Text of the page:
File spoon-archives/foucault.archive/foucault_2001/foucault.0111, message 35


Date: Mon, 19 Nov 2001 01:02:51 +0100
Subject: Re: Archaeology/Genealogy


I assume Jivko refers to the third chapter of the third part of AK (_La
description des énoncés_), where Foucault, under subheading _B_ says:

" Mais on voit également que je ne développe pas ici une théorie, au sens
strict et fort du terme: la déduction, à partir d'un certain nombre
d'axiomes, d'un modèle abstrait applicable à un nombre indéfini de
descriptions empiriques. D'un tel édifice, s'il est jamais possible, le
temps n'est certainement pas venu. [...] Je ne procède pas par déduction
linéaire, mais plutôt par cercles concentriques, et je vais tantôt vers les
plus extérieurs tantôt vers les plus intérieurs. [...] Et je considérerai,
non pas que j'ai bâti un modèle théorique rigoureux, mais que j'ai libéré un
domaine cohérent de description [...] Plutôt que de fonder [italics] en
droit une théorie - et avant de pouvoir éventuellement le faire (je ne nie
pas que je regrette de n'y être pas encore parvenu) - il s'agit pour
l'instant d'établir [italics] une possibilité."

L'archéologie du savoir, pp. 149f.

Based on this paragraph, I think Stuart is right and you cannot construe
Foucault to be some enemy of theory. The opposition between archeology and
theory is in my view misplaced. True, Foucault does imply such an opposition
in the paragraph above, but his definition of theory here is an extremely
narrow one. Also, interestingly enough, he says, he regrets not being able
to _de iure_ found a theory.

regards, yves

On 16/11/01 19:06, "Stuart Elden" wrote:

> Jivko
> 
> You've lost me. I don't follow the logic of your last posts.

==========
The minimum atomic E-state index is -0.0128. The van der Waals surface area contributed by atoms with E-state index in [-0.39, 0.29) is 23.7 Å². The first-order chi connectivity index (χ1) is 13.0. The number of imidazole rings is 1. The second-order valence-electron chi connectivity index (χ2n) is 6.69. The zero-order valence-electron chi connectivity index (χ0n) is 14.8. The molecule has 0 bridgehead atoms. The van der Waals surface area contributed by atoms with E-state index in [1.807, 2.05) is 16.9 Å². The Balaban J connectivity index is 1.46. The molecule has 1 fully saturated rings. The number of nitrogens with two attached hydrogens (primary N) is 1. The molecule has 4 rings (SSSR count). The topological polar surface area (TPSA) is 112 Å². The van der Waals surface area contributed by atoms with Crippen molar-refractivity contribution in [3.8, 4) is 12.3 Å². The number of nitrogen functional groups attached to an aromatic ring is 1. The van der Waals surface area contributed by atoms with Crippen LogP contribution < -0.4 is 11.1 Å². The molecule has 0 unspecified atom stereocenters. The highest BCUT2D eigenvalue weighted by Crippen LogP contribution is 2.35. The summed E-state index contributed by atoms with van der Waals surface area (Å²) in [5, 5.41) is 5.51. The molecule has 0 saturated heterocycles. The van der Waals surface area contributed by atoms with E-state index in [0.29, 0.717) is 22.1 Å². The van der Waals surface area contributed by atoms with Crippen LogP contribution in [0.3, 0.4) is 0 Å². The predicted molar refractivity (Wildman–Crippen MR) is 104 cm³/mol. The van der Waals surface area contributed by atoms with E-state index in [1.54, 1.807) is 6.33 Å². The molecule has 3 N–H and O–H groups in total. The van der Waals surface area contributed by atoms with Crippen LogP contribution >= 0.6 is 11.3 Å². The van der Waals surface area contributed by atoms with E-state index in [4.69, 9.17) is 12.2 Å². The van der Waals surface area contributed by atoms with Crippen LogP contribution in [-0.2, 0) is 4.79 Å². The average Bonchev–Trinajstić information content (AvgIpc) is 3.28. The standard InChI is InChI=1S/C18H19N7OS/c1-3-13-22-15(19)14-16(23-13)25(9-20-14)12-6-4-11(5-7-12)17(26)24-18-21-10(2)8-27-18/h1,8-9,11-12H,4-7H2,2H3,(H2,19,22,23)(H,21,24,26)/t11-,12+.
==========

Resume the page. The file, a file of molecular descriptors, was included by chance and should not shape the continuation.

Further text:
>>> but it is certain , that knowledge is not that kind of
> weapon in the world outside this one where they speak
> in english, and knowledgeis not only a weapon, we must
> addmit(and is not the only weapon).
> 
> Given that this was a discussion of a passage i referred back to the
> original French this makes no sense to me. The final two suggestions are
> fine, but don't really add or challenge anything.
> 
>> Well, lets see ...who didnt read the book:-)))
> In a place, which a cannot point right now, he sais
> that this book is not theory, i.e. it does not have
> deductive form, and in that moment the book is not
> grown enough to become theory. So, a friend of mine
> told me :"wait,this is archeaology, its not theory-
> because the archeologist have his hands dirty, and the
> theorist dont"
> 
> So, this rests on a particular definition of theory. First how you report
> Foucault frames it, then the model you take from your friend. I remember
> something similar to what you say F says, but i also could point to places
> where he does describe it as theory. Asking you for a reference to
> substantiate a claim is fair enough, surely?
> 
>> But there is a certain theory in that book:exactly,
> the theory of l'enonces, and another part, which is
> not exactly theory.
> 
> I'd like you to spell this out, with references if possible.
> 
> As I said, i don't have a problem with theory. I have problems with how some
> people define theory, like if theory had to be deductive, or theory means
> not having your hands dirty, then i probably wouldn't be doing theory.
> 
>> Derrida is here, as i mentioned - and is all the time
> logo(locu)centrism springing from everyone in the
> conference.
> So thats why i think that the west is logocentric, and
> the rest of the world is not so logocentric. For
> example we , Bulgarians, we are more musical.
> 
> I think others on the list have challenged these generalisations before...
> 
> Stuart
> 


   

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